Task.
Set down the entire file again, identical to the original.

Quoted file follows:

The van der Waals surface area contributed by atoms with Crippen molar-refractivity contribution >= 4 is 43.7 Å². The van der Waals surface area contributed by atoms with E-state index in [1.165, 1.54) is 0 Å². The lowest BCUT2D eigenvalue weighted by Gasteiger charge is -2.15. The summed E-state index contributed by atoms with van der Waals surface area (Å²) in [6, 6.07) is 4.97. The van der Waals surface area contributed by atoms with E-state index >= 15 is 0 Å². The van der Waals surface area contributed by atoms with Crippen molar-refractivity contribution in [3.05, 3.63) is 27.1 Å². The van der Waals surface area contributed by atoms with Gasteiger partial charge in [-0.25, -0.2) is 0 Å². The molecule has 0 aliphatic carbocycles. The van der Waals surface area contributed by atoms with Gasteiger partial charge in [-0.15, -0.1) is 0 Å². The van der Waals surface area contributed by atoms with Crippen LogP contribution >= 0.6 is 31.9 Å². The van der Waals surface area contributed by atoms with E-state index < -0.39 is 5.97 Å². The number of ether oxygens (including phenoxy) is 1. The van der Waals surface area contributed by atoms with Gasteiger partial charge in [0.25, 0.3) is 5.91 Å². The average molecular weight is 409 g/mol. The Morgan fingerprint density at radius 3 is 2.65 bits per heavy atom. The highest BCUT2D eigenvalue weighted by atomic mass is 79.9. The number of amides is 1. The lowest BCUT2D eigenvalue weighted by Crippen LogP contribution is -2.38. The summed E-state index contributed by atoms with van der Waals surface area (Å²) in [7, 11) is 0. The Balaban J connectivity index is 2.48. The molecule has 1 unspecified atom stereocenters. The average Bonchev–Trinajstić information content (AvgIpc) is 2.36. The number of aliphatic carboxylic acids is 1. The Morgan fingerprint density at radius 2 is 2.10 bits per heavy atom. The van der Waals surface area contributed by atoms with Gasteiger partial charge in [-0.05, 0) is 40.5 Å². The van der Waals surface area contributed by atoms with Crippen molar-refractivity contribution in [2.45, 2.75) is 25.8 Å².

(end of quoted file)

The van der Waals surface area contributed by atoms with Crippen molar-refractivity contribution >= 4 is 43.7 Å². The van der Waals surface area contributed by atoms with E-state index in [1.165, 1.54) is 0 Å². The lowest BCUT2D eigenvalue weighted by Gasteiger charge is -2.15. The summed E-state index contributed by atoms with van der Waals surface area (Å²) in [6, 6.07) is 4.97. The van der Waals surface area contributed by atoms with E-state index >= 15 is 0 Å². The van der Waals surface area contributed by atoms with Crippen molar-refractivity contribution in [3.05, 3.63) is 27.1 Å². The van der Waals surface area contributed by atoms with Gasteiger partial charge in [-0.25, -0.2) is 0 Å². The molecule has 0 aliphatic carbocycles. The van der Waals surface area contributed by atoms with Gasteiger partial charge in [-0.15, -0.1) is 0 Å². The van der Waals surface area contributed by atoms with Crippen LogP contribution >= 0.6 is 31.9 Å². The van der Waals surface area contributed by atoms with E-state index < -0.39 is 5.97 Å². The number of ether oxygens (including phenoxy) is 1. The van der Waals surface area contributed by atoms with Gasteiger partial charge in [0.25, 0.3) is 5.91 Å². The average molecular weight is 409 g/mol. The Morgan fingerprint density at radius 3 is 2.65 bits per heavy atom. The highest BCUT2D eigenvalue weighted by atomic mass is 79.9. The number of amides is 1. The lowest BCUT2D eigenvalue weighted by Crippen LogP contribution is -2.38. The summed E-state index contributed by atoms with van der Waals surface area (Å²) in [7, 11) is 0. The Balaban J connectivity index is 2.48. The molecule has 1 unspecified atom stereocenters. The average Bonchev–Trinajstić information content (AvgIpc) is 2.36. The number of aliphatic carboxylic acids is 1. The Morgan fingerprint density at radius 2 is 2.10 bits per heavy atom. The van der Waals surface area contributed by atoms with Gasteiger partial charge in [-0.05, 0) is 40.5 Å². The van der Waals surface area contributed by atoms with Crippen molar-refractivity contribution in [2.45, 2.75) is 25.8 Å².